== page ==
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The palaeoenvironmental impact of prehistoric settlement and proto-historic urbanism: tracing the emergence of the Oppidum of Corent, Auvergne, France.

Ledger PM, Miras Y, Poux M, Milcent PY - PLoS ONE (2015)

Bottom Line: Although these features are clearly key indicators of human settlement, and characterise Neolithic and early to Middle Bronze Age impacts at Corent, they do not appear to represent defining features of a protohistoric urban environment.The Late Iron Age Gallic Oppidum of Corent is remarkable for the paucity of evidence for agriculture and strong representation of apophytes associated with disturbance.These results clearly indicate the value of local-scale palaeoecological studies and their potential for tracing the phases in the emergence of a proto-historic urban environment.

View Article: PubMed Central - PubMed

Affiliation: Clermont Université, Université Blaise Pascal, Maison des Sciences de l'Homme, BP 10448, Clermont-Ferrand, France; CNRS, USR 3550, MSH, Clermont-Ferrand, France; CNRS, UMR 6042, GEOLAB, Clermont-Ferrand, France; Department of Archaeology, University of Aberdeen, Aberdeen, United Kingdom.

ABSTRACT
Early human societies and their interactions with the natural world have been extensively explored in palaeoenvironmental studies across Central and Western Europe. Yet, despite an extensive body of scholarship, there is little consideration of the environmental impacts of proto-historic urbanisation. Typically palaeoenvironmental studies of Bronze and Iron Age societies discuss human impact in terms of woodland clearance, landscape openness and evidence for agriculture. Although these features are clearly key indicators of human settlement, and characterise Neolithic and early to Middle Bronze Age impacts at Corent, they do not appear to represent defining features of a protohistoric urban environment. The Late Iron Age Gallic Oppidum of Corent is remarkable for the paucity of evidence for agriculture and strong representation of apophytes associated with disturbance. Increased floristic diversity - a phenomenon also observed in more recent urban environments - was also noted. The same, although somewhat more pronounced, patterns are noted for the Late Bronze Age and hint at the possibility of a nascent urban area. High percentages of pollen from non-native trees such as Platanus, Castanea and Juglans in the late Bronze Age and Gallic period also suggest trade and cultural exchange, notably with the Mediterranean world. Indeed, these findings question the validity of applying Castanea and Juglans as absolute chronological markers of Romanisation. These results clearly indicate the value of local-scale palaeoecological studies and their potential for tracing the phases in the emergence of a proto-historic urban environment.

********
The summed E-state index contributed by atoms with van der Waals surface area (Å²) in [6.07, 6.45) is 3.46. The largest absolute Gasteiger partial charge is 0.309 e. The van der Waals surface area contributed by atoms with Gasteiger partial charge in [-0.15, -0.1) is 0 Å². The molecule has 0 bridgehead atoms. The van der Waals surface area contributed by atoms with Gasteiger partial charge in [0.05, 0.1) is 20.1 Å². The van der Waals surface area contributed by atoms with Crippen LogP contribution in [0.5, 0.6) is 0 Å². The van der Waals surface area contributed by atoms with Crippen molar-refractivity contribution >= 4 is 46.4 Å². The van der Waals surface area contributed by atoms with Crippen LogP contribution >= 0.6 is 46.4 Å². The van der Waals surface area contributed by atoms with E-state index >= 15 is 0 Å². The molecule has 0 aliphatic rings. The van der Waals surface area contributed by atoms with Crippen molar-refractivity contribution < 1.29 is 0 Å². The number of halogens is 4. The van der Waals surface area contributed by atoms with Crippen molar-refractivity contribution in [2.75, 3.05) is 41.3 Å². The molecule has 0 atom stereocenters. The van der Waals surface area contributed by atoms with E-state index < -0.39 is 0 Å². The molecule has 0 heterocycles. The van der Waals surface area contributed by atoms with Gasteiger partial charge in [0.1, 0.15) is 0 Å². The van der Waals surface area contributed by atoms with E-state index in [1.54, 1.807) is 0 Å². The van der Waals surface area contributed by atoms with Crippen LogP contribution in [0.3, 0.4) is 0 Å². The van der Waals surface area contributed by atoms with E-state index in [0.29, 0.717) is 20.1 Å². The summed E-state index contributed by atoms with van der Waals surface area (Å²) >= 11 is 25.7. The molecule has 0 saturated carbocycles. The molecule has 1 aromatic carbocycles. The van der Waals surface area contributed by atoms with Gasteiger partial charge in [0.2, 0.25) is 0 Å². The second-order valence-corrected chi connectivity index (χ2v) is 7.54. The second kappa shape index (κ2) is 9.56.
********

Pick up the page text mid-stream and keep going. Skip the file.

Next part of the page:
No MeSH data available.


Photographs of the study site.[A] Corent plateau looking to the south (photo: B. Dousteyssier, 2014). [B] Aerial photograph looking northwest across the archaeological excavations and the Lac du Puy (photo: B. Dousteyssier, 2014). [C] View north across the plateau towards the Lac du Puy. Visible in the foreground are the excavated remains of a Gallo-Roman temple (photo: P.M. Ledger, July 2014). [D] View north across the Lac du Puy (photo: P.M. Ledger, July 2014).